March 13, 2009

Learning to give up

Imagine this situation. You see a pressing social problem - HIV, say, or alcoholism or unemployment - and you think you have a great solution to some aspect of it. So you work away at it, bringing on board interested parties, doing research, and laying the groundwork for a really successful intervention. You launch your effort and it takes wing and then...crashes back down to earth. For whatever combination of reasons, your amazing idea hasn’t worked quite as you expected and the social problem you had set out to resolve persists, unchanged.

This is not - quite - the situation I find myself in but I might be heading that way. I am making progress in my work here and I am seeing improvements but sometimes they are hard to see. What is always too easy to see is the way in which some things are not moving in the right direction and are reverting to the pre-intervention stage. I don’t want to dwell too much on any of my impending failures so I’m going to spare you the details of any of the many stories I could tell as illustrations. (More to come on my failures - or, ahem, how I’ve found ways that don’t work - in later posts.)

But the larger point is this: surely, there are South Africans who are dedicated to the idea of improving living conditions in their country. Maybe, similar to me, they have attempted to make concrete fixes that have failed or been less successful than they had anticipated. Don’t you think after a series of such failures they might just give up any hope of improving things and conclude that the way things have always been is the way things will always be? Why then would you even begin to try if you knew you were going to fail?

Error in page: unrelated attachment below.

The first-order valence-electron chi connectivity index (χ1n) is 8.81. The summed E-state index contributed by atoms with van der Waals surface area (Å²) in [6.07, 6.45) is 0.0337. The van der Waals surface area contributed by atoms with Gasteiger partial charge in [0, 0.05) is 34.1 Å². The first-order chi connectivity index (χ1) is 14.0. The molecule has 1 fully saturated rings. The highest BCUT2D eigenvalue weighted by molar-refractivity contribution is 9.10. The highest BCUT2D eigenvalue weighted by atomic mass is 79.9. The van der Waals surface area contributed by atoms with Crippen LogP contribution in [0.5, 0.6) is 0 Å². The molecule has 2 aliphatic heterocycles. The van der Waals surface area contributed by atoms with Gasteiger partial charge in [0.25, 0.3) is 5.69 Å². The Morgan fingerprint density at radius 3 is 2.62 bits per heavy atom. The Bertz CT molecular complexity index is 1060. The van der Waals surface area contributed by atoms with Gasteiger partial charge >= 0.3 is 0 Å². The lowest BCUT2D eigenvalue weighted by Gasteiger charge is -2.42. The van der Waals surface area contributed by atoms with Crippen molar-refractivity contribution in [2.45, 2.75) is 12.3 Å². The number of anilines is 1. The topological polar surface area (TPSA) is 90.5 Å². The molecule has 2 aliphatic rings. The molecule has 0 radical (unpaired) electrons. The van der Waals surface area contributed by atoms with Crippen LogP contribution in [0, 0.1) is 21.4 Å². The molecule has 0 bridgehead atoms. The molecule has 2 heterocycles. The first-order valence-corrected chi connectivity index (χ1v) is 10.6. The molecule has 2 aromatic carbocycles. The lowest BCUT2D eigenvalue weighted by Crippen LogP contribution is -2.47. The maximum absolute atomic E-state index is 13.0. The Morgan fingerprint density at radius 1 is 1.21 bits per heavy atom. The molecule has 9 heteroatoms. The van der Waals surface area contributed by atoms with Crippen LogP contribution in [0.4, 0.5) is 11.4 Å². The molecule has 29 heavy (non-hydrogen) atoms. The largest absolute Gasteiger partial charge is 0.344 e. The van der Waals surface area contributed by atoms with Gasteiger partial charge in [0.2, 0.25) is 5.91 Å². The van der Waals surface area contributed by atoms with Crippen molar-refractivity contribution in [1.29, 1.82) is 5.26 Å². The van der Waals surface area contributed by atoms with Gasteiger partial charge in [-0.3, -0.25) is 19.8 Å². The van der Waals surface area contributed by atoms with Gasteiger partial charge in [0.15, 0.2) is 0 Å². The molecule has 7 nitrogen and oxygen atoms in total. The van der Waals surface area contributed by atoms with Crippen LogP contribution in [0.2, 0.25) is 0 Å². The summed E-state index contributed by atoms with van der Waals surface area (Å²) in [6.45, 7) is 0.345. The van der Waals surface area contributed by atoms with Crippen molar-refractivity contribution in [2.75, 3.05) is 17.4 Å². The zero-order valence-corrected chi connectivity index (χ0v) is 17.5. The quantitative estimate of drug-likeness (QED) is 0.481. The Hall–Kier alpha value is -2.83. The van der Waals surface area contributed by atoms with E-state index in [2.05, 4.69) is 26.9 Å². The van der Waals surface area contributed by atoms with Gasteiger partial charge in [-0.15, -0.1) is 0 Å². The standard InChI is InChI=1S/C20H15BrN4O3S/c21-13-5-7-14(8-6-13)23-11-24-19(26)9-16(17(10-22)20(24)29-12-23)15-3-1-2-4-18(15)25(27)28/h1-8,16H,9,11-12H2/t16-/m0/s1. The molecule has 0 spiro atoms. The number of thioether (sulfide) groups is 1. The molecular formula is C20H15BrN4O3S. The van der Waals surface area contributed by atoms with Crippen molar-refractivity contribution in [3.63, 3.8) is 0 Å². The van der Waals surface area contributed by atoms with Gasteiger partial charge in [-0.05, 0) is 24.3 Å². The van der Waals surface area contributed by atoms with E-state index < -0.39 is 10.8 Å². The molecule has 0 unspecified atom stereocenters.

It is not a major challenge here to start something new. That’s easy. Anyone with a little energy can get something started and there are always people who seem eager and willing to help at the start. (It is particularly easy to find funding for new ideas; less so for continuing old ones.) The major challenge is continuing what has already been begun. That is what saps all the energy and takes so much effort.

Jenny reminded me of the the prayer for steadfastness recently: “O LORD God, when thou givest thy servants to endeavour any great matter, grant us also to know that it is not the beginning but the continuing of the same until it be thoroughly finished, which yieldeth the true glory; through him that for the finishing of thy work laid down his life, our Redeemer, Jesus Christ. Amen.”